In the big picture, the state recognizes that you still have a property interest in many things, such as your home, your company, your bank account, or your car. You still have ownership of most of the items that were yours in the first place, but the issue becomes exercising control over those items due to your being incarcerated. Someone who is incarcerated will usually grant their power of attorney to someone else to handle their affairs, including management of various property interests. That person has the authority to act in your stead, such as selling your car, managing your bank account, or renting out your house.
This can also include management of a business, however, most businesses will simply carry on without you, promoting the assistant manager to manager and carrying on as best they can - that's part of the point of businesses, is that they're simply intended to operate independent of the people who comprise it. Those businesses which cannot function without you will usually cease to operate if you are incarcerated. Remember, conviction of a crime is a long, long process, so it's not like you (or your business) wouldn't have had an opportunity to set up a succession plan or some sort.
Property that has an evidentiary value will be seized and held as long as needed. If you're arrested for a murder committed with a firearm and a gun is in your possession (or in your home, when they search it with a warrant), that gun is being held as evidence, and it will continue to be held as evidence until such time as it is no longer needed or until it is determined to not have evidentiary value (such as if analysis of the rifling indicates that this gun is not the murder weapon). That process may take a very long time. Evidentiary property can be reclaimed after it is no longer needed, though much property is not reclaimed and is as a result disposed of. I will note that this is how this should generally operate, but there are complexities to this regarding forfeiture which go outside of my scope of knowledge.
Property on your person when you're arrested and brought to jail will generally be processed and stored by the jail. This would include your clothes, your wallet, your car keys, etc. This will be searched and then stored, with the idea being that when you walk out of jail later (whether you were bonded out, served a sentence, were found innocent, etc.) that you'll have your property returned. This storage process often divides your "small property" from your clothes. "Small property" is your personal effects (wallet, keys, phone, jewelry, etc.) and valuables that can get sealed in a small plastic bag to verify that no one stole your watch or rings or whatever. Inmates in jail can then release their property to a family member, and this can be done either as "all property" (including the clothes, such as if you don't plan on getting out of jail) or just the "small property" (in case you want your wife to be able to get your car keys to get your truck from the bar you were at last night).
There may be additional institutional requirements regarding the storage of property, but that's a general guideline. When you are released to the street, your property will be returned to you. If you're being transferred to another facility (such as another jail or prison) your property will either be transferred with you or the facility may hold your property for a period of time to be picked up by someone you've designated (or you may be able to pay to have the property mailed). If the property is not picked up in that timeframe, it will be destroyed or forfeited. Such forfeited clothing is often added to a "lost and found" bin that may be used when inmates are released to the street without suitable clothing. (You might be surprised how many people get arrested in their birthday suit.)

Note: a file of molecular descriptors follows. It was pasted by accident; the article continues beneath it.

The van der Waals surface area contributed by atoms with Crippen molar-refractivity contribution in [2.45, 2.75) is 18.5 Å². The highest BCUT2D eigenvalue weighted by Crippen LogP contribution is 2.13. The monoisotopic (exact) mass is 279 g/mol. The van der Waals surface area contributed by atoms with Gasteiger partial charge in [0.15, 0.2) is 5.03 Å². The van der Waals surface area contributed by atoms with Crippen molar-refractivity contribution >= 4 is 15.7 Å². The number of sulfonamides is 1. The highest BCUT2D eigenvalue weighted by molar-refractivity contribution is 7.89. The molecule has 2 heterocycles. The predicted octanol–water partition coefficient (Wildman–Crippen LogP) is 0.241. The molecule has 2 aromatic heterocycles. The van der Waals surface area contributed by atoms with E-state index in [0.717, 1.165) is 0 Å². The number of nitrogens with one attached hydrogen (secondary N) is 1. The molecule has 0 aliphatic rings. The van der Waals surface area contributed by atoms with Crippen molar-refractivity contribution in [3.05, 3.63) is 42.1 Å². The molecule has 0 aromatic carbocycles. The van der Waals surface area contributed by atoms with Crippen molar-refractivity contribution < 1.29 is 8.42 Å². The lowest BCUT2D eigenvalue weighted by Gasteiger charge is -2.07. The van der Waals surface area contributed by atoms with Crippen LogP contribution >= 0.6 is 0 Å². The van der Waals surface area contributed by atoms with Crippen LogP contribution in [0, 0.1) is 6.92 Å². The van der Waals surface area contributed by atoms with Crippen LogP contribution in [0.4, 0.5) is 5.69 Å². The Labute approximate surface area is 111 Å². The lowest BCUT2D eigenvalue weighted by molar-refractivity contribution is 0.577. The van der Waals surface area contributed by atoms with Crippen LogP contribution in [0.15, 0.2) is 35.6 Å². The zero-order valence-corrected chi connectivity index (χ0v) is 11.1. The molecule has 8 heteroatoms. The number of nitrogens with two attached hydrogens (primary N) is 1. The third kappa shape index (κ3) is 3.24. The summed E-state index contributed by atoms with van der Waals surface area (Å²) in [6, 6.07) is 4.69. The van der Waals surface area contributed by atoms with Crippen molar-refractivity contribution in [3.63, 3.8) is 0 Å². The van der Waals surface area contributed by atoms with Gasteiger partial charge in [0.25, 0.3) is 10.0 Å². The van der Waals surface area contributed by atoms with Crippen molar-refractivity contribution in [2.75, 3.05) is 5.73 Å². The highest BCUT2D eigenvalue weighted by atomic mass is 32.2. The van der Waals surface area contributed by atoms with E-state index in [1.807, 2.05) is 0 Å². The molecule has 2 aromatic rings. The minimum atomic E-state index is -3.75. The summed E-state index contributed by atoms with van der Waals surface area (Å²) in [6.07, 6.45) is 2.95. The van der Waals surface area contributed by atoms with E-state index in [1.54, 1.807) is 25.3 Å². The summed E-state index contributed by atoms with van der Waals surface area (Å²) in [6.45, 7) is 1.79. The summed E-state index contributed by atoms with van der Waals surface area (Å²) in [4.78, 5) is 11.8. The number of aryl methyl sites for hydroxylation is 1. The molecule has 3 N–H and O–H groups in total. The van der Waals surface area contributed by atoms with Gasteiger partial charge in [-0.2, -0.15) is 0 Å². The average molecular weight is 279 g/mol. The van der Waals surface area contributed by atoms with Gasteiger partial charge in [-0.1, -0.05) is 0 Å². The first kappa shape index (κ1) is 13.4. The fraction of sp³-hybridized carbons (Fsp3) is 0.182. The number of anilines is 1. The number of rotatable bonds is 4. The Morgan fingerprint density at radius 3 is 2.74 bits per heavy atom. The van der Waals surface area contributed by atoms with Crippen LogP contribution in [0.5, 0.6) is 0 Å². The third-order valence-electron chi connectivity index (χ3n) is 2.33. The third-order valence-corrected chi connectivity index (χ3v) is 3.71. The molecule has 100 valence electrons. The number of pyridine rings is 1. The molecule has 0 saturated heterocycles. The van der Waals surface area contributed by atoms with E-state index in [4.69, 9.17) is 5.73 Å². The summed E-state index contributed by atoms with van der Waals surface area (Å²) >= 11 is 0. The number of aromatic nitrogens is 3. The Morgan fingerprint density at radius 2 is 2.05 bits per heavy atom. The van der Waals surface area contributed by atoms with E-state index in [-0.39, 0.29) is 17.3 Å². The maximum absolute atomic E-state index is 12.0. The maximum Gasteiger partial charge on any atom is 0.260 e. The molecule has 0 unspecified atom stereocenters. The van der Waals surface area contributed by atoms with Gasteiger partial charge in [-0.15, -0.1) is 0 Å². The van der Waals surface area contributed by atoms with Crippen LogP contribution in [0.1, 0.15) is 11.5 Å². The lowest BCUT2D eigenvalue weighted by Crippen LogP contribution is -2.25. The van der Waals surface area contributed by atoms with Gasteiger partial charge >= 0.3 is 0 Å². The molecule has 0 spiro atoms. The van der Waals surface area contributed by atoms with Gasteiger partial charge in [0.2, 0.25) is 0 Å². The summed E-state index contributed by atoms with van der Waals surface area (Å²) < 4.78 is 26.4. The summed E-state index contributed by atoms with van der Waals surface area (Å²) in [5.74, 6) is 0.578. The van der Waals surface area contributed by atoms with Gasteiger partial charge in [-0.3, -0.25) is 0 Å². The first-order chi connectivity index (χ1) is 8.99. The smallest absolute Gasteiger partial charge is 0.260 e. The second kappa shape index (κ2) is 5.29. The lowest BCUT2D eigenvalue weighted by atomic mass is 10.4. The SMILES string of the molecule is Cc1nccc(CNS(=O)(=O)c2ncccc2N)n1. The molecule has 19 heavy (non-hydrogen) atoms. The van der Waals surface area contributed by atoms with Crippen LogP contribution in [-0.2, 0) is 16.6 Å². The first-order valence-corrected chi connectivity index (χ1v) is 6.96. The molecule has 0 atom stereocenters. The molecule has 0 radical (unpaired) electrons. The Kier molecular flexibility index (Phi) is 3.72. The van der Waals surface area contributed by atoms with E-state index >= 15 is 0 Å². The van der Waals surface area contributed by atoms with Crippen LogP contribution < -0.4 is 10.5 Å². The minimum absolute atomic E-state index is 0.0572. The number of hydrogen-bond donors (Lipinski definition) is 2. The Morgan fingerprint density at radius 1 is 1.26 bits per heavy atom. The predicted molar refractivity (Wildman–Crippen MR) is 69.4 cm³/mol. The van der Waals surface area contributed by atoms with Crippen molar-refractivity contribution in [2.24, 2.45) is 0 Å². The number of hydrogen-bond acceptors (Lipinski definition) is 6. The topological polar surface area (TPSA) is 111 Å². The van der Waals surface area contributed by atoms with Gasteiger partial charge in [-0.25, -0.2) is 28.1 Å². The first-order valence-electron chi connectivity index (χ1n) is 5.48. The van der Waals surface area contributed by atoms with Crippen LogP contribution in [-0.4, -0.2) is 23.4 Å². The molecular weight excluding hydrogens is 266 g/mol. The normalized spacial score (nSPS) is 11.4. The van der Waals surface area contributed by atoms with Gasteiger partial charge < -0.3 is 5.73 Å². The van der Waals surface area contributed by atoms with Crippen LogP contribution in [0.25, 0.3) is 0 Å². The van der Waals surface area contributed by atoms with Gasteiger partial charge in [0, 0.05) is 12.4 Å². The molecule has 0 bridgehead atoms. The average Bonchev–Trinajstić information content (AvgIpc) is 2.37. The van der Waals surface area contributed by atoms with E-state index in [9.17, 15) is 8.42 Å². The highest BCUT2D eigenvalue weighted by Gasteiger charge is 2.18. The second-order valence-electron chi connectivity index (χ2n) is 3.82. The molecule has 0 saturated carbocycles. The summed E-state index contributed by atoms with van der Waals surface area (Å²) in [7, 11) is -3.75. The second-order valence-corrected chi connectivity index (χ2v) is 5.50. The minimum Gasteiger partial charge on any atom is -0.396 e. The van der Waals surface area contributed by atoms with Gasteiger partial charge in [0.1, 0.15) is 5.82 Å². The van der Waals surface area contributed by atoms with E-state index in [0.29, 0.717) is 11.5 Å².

The issue of personal property upon arrest does get more complicated when you're dealing with situations of people having more than just their clothes and wallet on them. Jails will often not store anything beyond "small property" and clothes due to space constraints, so if you are arrested with a backpack or a suitcase on hand, they will refuse to accept this property. Oftentimes, if you are arrested and have other people around, the arresting officer may let you give the backpack or suitcase to your friend so they simply don't have to deal with it. Assuming that this wasn't the case though, the way that this should generally go is that the arresting agency will hold the property for a short period of time before destroying it, and during that time, you can designate someone to come pick up your items. If your property is loose, rather than at least being organized into a backpack or a suitcase, such as if you're homeless and arrested from your camp... well, you're not supposed to be deprived of property without due process of law, but that's exactly what's going to happen.
As for other property not on your person, such as your belongings in your apartment, your car, or even your home, that starts to depend on the particular situation. If you have a loan or a lease, and you fail to pay your obligations on that loan or lease, then it will be confiscated, whether that means a repo man taking your truck or a landlord taking your apartment back over. All of those situations generally have well-worn civil processes, such as repossession of a vehicle for an unpaid loan or eviction from an apartment for unpaid rent, so I'll avoid going too deep into those possibilities. Again, you would usually have established someone as a power of attorney to deal with these things for you.